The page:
Boredom is not merely a symptom of existential despair, nausea, and ennui. It’s a predicament that writing teachers negotiate with students in the classroom… But how so? No, this is not a jaded complaint about illiteracy and students not meeting the proverbial educational mark, being underprepared for student learning outcomes and so forth. It has more to do with how we as writing teachers bore the heck out of students who, let’s face it, enter into our domains apriori bored or already expecting to be bored. And why wouldn’t they have such expectations?
The nationwide K-12 test-centric curriculum is mind-numbing. Also, have we really, really examined the textbooks we assign? Our assignments? Have we considered OUR rhetorical effectiveness? Most textbooks–readers, handbooks, and rhetorics in writing classes are utterly dreadful and only motivate perfect somnolence in typical college freshmen and sophmores. And it’s likely our fault for not demanding more from major textbook publishers.
OK, fine, what do students want? They know that the K-12 system treats them like test subjects. They are conscious of the conveyor belt factory system of American education. They crave innovation and creativity. They want “out of the box” thinking. The problem is: they don’t know how to achieve any of these things on their own and they expect teachers to help them. They know perhaps better than we do that the banking concept of education is a massive fraud of collective coercion and groupthink, a means to control the masses. They want teachers to rise to the challenges of the present moment.
Can a writing classroom be a place of genuine critical thinking, dialogue, and self-discovery? Can a writing class serve the needs of liberation?
Wayne Booth’s “Boring Within: the Art of the Freshman Essay” is a splendid piece on how English teachers bore the heck out of students. Booth recommends a structured emphasis on fiction. That is, we could invite students to analyze the rhetoric of fiction, not bore them with dull high schoolish discussions of character, plot, theme, and symbolism. (Side note to my tenth grade honors English teacher Ms. Potter–you bored us silly with symbol hunting on each page of Conrad’s Heart of Darkness. You almost killed literature for me! Shame on you!) Instead, we could focus on rhetorical tropes–figurative language–the richness and vitality of words and sentence variety.
An alternative is standardly anthologized non-fiction essays. Oh, there’s nothing quite like the squelched chirrups of students half-engaged with mind-numbing rhetorical analyses of Martin Luther King’s “Letter from Birmingham Jail.” The logos, ethos, pathos, kairos!! Yawn. Or try to get high school graduates to understand “Once More to the Lake.” A great essay, no doubt. But how does the average teenager comprehend a father’s mid-life crisis in the woods? Those last two wonderful paragraphs… faces go blank and eyes glaze over. How does a teenager relate to this material? How many experiences has she had in life to return to “once more”?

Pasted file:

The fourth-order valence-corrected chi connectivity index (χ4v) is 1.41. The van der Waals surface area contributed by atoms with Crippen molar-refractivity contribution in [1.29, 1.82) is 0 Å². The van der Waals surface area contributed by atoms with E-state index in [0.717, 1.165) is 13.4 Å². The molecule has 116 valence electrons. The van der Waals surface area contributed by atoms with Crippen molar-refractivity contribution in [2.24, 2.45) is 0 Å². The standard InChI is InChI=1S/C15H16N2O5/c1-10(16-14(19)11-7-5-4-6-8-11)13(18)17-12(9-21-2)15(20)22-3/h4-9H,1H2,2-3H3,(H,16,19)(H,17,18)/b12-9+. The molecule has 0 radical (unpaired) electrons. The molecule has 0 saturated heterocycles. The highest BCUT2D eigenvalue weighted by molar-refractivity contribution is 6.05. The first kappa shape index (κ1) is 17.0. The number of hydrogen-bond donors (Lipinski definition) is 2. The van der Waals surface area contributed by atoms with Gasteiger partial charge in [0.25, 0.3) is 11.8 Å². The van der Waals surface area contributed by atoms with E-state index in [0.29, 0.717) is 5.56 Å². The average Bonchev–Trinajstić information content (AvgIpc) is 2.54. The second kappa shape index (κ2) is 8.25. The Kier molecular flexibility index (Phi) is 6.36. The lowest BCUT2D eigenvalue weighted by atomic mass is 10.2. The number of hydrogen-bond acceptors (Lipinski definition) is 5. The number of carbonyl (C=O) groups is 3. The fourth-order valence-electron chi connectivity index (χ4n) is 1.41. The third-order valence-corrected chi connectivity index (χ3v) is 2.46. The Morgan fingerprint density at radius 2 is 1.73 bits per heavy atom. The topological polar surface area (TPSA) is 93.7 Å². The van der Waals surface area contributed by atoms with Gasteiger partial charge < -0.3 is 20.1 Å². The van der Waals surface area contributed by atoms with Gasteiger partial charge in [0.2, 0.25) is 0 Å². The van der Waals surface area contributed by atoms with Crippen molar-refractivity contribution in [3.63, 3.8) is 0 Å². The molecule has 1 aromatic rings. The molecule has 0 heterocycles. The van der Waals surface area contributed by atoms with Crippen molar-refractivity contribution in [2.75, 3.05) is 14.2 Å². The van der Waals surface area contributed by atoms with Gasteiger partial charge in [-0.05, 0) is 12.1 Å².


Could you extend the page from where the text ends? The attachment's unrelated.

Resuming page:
What about creative non-fiction? David Foster Wallace’s self-deprecating humor and irony is really easy for most millenials to miss. So not funny. (And yes, DFW wrote an essay on how his students don’t think Kafka is funny. But it’s not funny if you have to explain the joke). And all those footnotes–might as well turn to deciphering Eliot’s The Waste Land.
Oh yes, and I know how we admire our assignments on drivers using cell phones, social media, or bullying at school. Truly, important issues. But are these topics we want to write about? Are these genuine topics that allow for a full range of rhetorical responses? How many novice writers will argue for the merits of bullying or the vast benefits of global warming?
What did Kenneth Burke say about the closed fist of argument and the open hand of rhetoric?
Some instructors allow students to choose their own topics. Brainstorm and come up with a writing topic. Complete freedom. Presumably, this strategy allows students to select topics that they’re more interested in. Thereby, they will be more invested in the writing and reasearch process and learn more from engaged activity. Let’s remember the problem of freedom: it’s a burdensome responsibility of individual will and self-reckoning. Talk about Sisyphean labor. Or a God-like pose of having to create something from nothing. The blank page is enough of a fear-inducing problem. Sure, freewriting, invention, and all that. Of course, these strategies work. But unlimited or unstructured freedom can be mind-boggling for novice writers. It can lead to unhealthy resistance, a refusal to comply with the assignment. Or the resistance can come in the form of hiding, keeping private, holding back, and saying nothing.